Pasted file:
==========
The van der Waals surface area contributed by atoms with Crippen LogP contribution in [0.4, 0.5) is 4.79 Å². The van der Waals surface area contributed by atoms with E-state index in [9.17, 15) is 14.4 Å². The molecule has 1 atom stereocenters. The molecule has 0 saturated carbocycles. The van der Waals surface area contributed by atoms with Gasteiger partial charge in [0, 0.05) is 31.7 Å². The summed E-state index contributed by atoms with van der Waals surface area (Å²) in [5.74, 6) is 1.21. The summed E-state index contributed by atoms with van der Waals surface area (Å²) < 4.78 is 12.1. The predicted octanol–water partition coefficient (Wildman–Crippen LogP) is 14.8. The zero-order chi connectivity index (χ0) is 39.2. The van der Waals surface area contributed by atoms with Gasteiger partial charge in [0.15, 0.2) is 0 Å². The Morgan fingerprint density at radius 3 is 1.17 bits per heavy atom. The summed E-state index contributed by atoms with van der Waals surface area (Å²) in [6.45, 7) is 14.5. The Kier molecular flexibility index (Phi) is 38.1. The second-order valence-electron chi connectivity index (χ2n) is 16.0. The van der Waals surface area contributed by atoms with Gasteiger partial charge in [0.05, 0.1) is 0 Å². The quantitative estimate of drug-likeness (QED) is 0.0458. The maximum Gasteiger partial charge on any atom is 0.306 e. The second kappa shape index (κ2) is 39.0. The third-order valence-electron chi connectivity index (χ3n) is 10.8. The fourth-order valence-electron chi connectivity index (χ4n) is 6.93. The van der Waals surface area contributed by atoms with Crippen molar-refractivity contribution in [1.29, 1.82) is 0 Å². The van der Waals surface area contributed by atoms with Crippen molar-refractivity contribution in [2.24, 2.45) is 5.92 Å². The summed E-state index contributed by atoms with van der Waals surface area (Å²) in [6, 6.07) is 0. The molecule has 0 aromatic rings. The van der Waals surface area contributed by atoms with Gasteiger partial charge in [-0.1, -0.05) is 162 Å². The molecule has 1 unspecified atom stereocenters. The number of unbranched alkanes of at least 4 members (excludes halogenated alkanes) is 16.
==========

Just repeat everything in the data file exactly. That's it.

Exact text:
The van der Waals surface area contributed by atoms with Crippen LogP contribution in [0.4, 0.5) is 4.79 Å². The van der Waals surface area contributed by atoms with E-state index in [9.17, 15) is 14.4 Å². The molecule has 1 atom stereocenters. The molecule has 0 saturated carbocycles. The van der Waals surface area contributed by atoms with Gasteiger partial charge in [0, 0.05) is 31.7 Å². The summed E-state index contributed by atoms with van der Waals surface area (Å²) in [5.74, 6) is 1.21. The summed E-state index contributed by atoms with van der Waals surface area (Å²) < 4.78 is 12.1. The predicted octanol–water partition coefficient (Wildman–Crippen LogP) is 14.8. The zero-order chi connectivity index (χ0) is 39.2. The van der Waals surface area contributed by atoms with Gasteiger partial charge in [0.15, 0.2) is 0 Å². The Morgan fingerprint density at radius 3 is 1.17 bits per heavy atom. The summed E-state index contributed by atoms with van der Waals surface area (Å²) in [6.45, 7) is 14.5. The Kier molecular flexibility index (Phi) is 38.1. The second-order valence-electron chi connectivity index (χ2n) is 16.0. The van der Waals surface area contributed by atoms with Gasteiger partial charge in [0.05, 0.1) is 0 Å². The quantitative estimate of drug-likeness (QED) is 0.0458. The maximum Gasteiger partial charge on any atom is 0.306 e. The second kappa shape index (κ2) is 39.0. The third-order valence-electron chi connectivity index (χ3n) is 10.8. The fourth-order valence-electron chi connectivity index (χ4n) is 6.93. The van der Waals surface area contributed by atoms with Crippen molar-refractivity contribution in [1.29, 1.82) is 0 Å². The van der Waals surface area contributed by atoms with Crippen molar-refractivity contribution in [2.24, 2.45) is 5.92 Å². The summed E-state index contributed by atoms with van der Waals surface area (Å²) in [6, 6.07) is 0. The molecule has 0 aromatic rings. The van der Waals surface area contributed by atoms with Gasteiger partial charge in [-0.1, -0.05) is 162 Å². The molecule has 1 unspecified atom stereocenters. The number of unbranched alkanes of at least 4 members (excludes halogenated alkanes) is 16.